Humboldt County, California by Amtrak

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Enjoyed the visit. In June 1968 a college friend and I rode the deadhead NWP train, the only RDC owned by the SP, from the yard to the Eureka station. We had all his college stuff crunched into his T-bird, so couldn't ride the revenue trip. The tri-weekly service between Eureka, Fortuna and Willits lasted until the May 1, 1971 dawn of Amtrak.

At Willits, there was a Greyhound Lines connection to San Francisco. This was left over from Pacific Greyhound Lines, the SP subsidiary used to replace rail service. A look at the October 1944 Official Guide shows that the NWP line had daily overnight service between San Rafael and Eureka, with a sleeping car. It made all stops, including Fortuna. It had a PGL bus link to San Francisco with a note stipulating that the bus southbound would hold for late trains.

In 1944 there also was a promotion for PGL buses in daylight from Eureka through the redwood country of Oregon and California, linking up with the Rogue River in Grants Pass. Through ticketing was available for the two-night trip between San Francisco and Portland.
Willbridge, I thoroughly enjoy all your stories recounting train travel "back then" - thanks for giving us so many!

This prolific uploader of train photos dating back to the late 50s-60s has some of NWP's "Redwood" near the bottom of this page (Puta's UP and pre-Union Pacific Photos). Consider checking out the rest of the photos too, and not just the UP/pre-UP photos. Really a treasure trove.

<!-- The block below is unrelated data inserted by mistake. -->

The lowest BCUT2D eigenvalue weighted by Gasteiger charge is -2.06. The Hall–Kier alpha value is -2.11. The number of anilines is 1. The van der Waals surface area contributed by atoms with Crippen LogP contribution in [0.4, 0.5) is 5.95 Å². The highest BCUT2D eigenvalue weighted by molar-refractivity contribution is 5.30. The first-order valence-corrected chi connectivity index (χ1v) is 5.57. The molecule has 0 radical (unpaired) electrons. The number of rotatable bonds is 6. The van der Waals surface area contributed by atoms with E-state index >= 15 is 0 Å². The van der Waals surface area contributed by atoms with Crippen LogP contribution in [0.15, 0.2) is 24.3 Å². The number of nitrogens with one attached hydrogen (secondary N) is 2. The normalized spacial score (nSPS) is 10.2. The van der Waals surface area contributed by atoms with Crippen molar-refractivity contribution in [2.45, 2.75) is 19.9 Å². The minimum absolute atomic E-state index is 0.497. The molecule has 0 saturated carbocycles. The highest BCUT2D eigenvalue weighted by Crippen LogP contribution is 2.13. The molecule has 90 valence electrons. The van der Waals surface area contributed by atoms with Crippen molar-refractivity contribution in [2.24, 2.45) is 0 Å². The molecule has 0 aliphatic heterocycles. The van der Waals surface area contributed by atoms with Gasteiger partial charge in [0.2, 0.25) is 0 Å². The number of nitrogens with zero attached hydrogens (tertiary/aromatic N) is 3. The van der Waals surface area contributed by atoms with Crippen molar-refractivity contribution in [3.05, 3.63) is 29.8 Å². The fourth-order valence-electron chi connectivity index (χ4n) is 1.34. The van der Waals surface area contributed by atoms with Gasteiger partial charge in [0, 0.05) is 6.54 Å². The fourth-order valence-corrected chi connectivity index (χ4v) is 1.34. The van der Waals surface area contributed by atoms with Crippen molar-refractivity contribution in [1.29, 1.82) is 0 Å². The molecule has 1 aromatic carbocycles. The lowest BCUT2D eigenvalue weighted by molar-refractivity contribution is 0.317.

I am kind of wondering about the economics of that! Depending on the route, it would be 120 miles between Willits and Fortuna...with no intermediate stops, and at the time, Eureka, Fortuna and Willits must have been smaller than they are now. So given the distance, roughness of terrain, and small size of the communities...I wonder how a train trip was feasible economically.
...which might explain why it is a former trip.
I don't know how correct I am on this, but I have heard that in the late 1800s/early 1900s, that the Humboldt Bay area was expected to be as big and important as the San Francisco Bay area, so a lot of infrastructure was built in anticipation of that, but the area settled down to be more of an outpost than an urban center.
If I recall correctly, the SP fought with the California PUC repeatedly over the NWP passenger service, and of course, further south, the Del Monte, and furthest south, the infamous Imperial. These routes were intrastate, so CPUC had the last word on it unless the federal Transportation Act of 1958 (?) could be invoked. They chipped away at the Redwood and got it down to the Willits<>Eureka segment tri-weekly. The rationale for ordering retention of the service was that other than Scotia, the rail stops were completely different than the Greyhound Lines stops on that segment.

The remaining service did have tourism value and served those isolated communities. On the other hand, Greyhound had four buses a day on the segment of US101 between Willits and Eureka in 1971, so any through customers between San Francisco and Eureka would have gone by bus or air. The US DOT in its planning for Amtrak included no north-south lines west of Texas, so the Redwood service had no chance in 1971. (San Diego to Seattle was a political route forced on the DOT by Congress.)